Starshatter is inching ever closer to beta status. The next demo v3.5 should be ready around the end of July. This was originally going to be the beta release, but I won’t have music or multiplayer done by then. Sigh. Too much work to do.
Well, FS2 does still have a very active mod and campaign community, though most seem to have a hard time actually finishing one occasionally. Now, of course, they’ve got the source code to play with, so they’re going to try some fun stuff with it.
They’re also always looking for help, if you’re into that kind of thing.
I’m just glad to hear that the genre isn’t entirely dead, which I thought it really was, since I hadn’t really heard of anything in development after I-War 2 was released until I heard about Jumpgate on the old boards a while back (I forgot about Freelancer). I played it for awhile, and although I recently quit, it was fun while it lasted, and I might go back to it someday. My understanding is that Earth and Beyond and Eve Online are really going to be more point and click oriented (if you read the JG boards anyway :)). If that’s really true, count me out.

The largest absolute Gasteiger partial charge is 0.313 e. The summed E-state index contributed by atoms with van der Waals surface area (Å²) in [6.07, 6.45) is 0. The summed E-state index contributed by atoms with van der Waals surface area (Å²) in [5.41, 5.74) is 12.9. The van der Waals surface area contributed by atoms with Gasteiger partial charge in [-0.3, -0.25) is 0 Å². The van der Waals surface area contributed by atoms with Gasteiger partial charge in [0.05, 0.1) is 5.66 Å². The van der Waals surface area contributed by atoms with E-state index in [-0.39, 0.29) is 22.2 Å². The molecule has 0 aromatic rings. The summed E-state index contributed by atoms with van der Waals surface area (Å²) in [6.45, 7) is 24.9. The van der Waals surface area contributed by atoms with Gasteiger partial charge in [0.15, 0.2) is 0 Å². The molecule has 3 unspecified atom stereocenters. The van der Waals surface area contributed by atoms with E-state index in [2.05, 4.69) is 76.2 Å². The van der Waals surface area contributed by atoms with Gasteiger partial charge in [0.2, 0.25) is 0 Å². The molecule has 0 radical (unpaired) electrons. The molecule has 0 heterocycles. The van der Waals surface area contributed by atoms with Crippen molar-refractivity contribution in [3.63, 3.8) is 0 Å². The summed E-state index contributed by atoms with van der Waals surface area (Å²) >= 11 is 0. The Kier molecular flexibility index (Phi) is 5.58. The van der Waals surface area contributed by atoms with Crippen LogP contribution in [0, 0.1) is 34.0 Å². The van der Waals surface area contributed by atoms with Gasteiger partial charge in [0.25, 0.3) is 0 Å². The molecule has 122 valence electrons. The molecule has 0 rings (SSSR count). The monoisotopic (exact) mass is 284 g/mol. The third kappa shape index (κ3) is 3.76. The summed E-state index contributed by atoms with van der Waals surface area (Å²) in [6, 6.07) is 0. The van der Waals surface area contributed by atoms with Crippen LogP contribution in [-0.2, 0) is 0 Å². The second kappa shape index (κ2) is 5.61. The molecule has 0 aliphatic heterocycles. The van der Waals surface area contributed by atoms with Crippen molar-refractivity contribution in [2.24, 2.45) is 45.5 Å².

I think the biggest thing preventing the creation of space sims at the major publishers is very simply that Interplay/Volition built it and no one came. Freespace 2 sold like 7,000 copies the last time I saw numbers on it. That’s just pitiful. It was the nails in the coffin, the hole in the ground and almost all the dirt piled on top.
The game only did well critically. It was a huge commercial failure of (IMO anyway) epic proportions.
We had a good discussion about the game on the old board and one thing we pretty much all agreed on is that the joystick game is dying and close to death if it isn’t dead already. No one buys joysticks for games anymore because there are so very few games that need 'em. So when a developer builds something like a space sim, the tools just ain’t there at the PC to play them.